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Recipe: AG: Kolsch

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Postby Biertourist » Sun Jun 22, 2014 11:54 pm

Warning: This recipe specifies an efficiency of only 67%; adjust for your system or you'll get a higher OG.

Stats
OG: 1.048
FG: 1.010
IBU: 19.7
ABV: 5.0
Color: 4.1 SRM
Batch Size: 10 Gallons


Ingredients
17.9 kg German Pilsner (2 SRM)
907 grams German Wheat Malt (2 SRM)
680 grams Light German Munich Malt (9 SRM)

1 oz Tettnang -4.8%AA Pellets -60 minute boil
.26 oz Nugget -13%AA Pellets - 60 minute boil
1 oz Tettnang -4.8%AA Pellets - 20 minute boil

Whirlfloc (whole tablet) -10 min boil
1/2 tsp PolyClar -10 min boil

2 pkg Wyeast Kolsch 2575 Yeast (2 liter start made on stir plate for 4 hours; second pack = no starter)


Techniques
[*]Mash low for high fermentabilty (63C)
[*]Recirculation mash for 60 minutes for high fermentability (equivalent of 90 min non-recirculated
[*]Avoid oxygen pickup to avoid increases in color
[*]Batch Sparge to decrease risk of extracting tannins in this delicate low gravity beer
[*]Avoid high mashout temps (cooler than normal sparge water) to give enzymes extra time and to perform a stepped mash with a 2nd step at 68C to super charge enzymes
[*]Acidify soft sparge water with lactic acid as extra insurance against tannin extraction
[*]"Condition" malt with 2% water by weight (2% of grist) prior to crushing to keep husks intact and avoid tannin extraction
[*]Polyclar in kettle fining addition to help with clarity AND pull any tannins out of solution (will result in large beer losses if using with whirlfloc- VERY fluffy trub)
[*]After running off at the end of the 60 minute mash bring the run off up to 68C to super charge enzymes at the same time target a temp of 68C with the first batch spare addition


Mash
[*]Targeted a 63C mash temp (see step info above)
[*]3.0 liters per kilo "loose mash" to leave less liquid for the sparge again to avoid extracting tannins; graininess ruins a kolsch, IMO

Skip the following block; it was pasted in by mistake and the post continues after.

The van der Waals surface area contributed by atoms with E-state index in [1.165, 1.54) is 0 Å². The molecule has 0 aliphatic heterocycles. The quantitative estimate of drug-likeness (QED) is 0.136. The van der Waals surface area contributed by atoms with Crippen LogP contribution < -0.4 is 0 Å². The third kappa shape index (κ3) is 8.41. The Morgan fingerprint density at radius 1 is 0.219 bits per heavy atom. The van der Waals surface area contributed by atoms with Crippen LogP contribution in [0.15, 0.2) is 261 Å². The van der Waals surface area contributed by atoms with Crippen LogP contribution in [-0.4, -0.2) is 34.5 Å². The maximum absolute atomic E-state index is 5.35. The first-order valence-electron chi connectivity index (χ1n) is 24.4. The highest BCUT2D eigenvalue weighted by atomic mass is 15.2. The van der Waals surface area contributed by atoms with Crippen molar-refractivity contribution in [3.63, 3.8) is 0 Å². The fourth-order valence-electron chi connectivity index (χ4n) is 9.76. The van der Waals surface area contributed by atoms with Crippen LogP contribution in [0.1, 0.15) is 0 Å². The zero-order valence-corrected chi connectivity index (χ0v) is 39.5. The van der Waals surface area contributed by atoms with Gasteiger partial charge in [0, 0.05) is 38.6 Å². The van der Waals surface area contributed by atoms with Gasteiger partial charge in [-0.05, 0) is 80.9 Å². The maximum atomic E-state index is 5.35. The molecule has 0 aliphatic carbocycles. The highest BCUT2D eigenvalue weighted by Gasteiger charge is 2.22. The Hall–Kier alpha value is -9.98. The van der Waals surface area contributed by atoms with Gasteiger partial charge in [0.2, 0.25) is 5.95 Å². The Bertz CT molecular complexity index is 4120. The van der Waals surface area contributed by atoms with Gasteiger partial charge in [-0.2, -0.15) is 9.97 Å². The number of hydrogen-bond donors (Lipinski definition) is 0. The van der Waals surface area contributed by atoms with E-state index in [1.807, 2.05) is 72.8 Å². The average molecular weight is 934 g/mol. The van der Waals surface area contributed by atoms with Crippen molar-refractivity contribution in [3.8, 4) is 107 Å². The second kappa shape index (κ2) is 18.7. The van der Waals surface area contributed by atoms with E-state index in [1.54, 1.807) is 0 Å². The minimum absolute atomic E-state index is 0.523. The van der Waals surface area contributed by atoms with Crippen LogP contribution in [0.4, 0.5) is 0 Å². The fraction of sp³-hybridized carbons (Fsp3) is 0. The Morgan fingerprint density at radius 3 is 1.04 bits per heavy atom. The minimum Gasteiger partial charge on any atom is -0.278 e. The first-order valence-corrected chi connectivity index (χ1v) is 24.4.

[*]Add 1 TBSP Caclcium Chloride to my extremely soft water (for 10 gallons) -add directly to mash

Other
My system is WAY more efficient than the guy who wrote the recipe so my first runnings were 1.073 with a total pre-boil gravity of 1.054 -12 gallons collected.

After boiling I ended up with an OG of 1.058 and for once both my hydrometer and my refractometer agreed on this.

For this beer I did NOT want an OG of 1.058 so I figured I'd try my hand at a pre-fermentation dillution... Here's where I may have messed up a bit.

I was VERY much rushed so I added water straight from my garden hose tap instead of from my filtration system which means I probably introduced a small bit of chlorine. I used the first online dillution calculator that I found and it said that to dillute from 1.058 to 1.048 that I should add 0.73 gallons to 4 gallons of beer. -I'm not sure if this was right or not because when I tested the OG with a pipette and my refractometer after the dillution it read 1.035 which is just infuriatingly frustrating... I've really re-thought about this number and I THINK / HOPE that I was just pulling dilluted wort from the top of the water and the water addition simply hadn't evenly distributed itself throughout the beer. (If not I'm going to have a watery disappointing Kolsch...)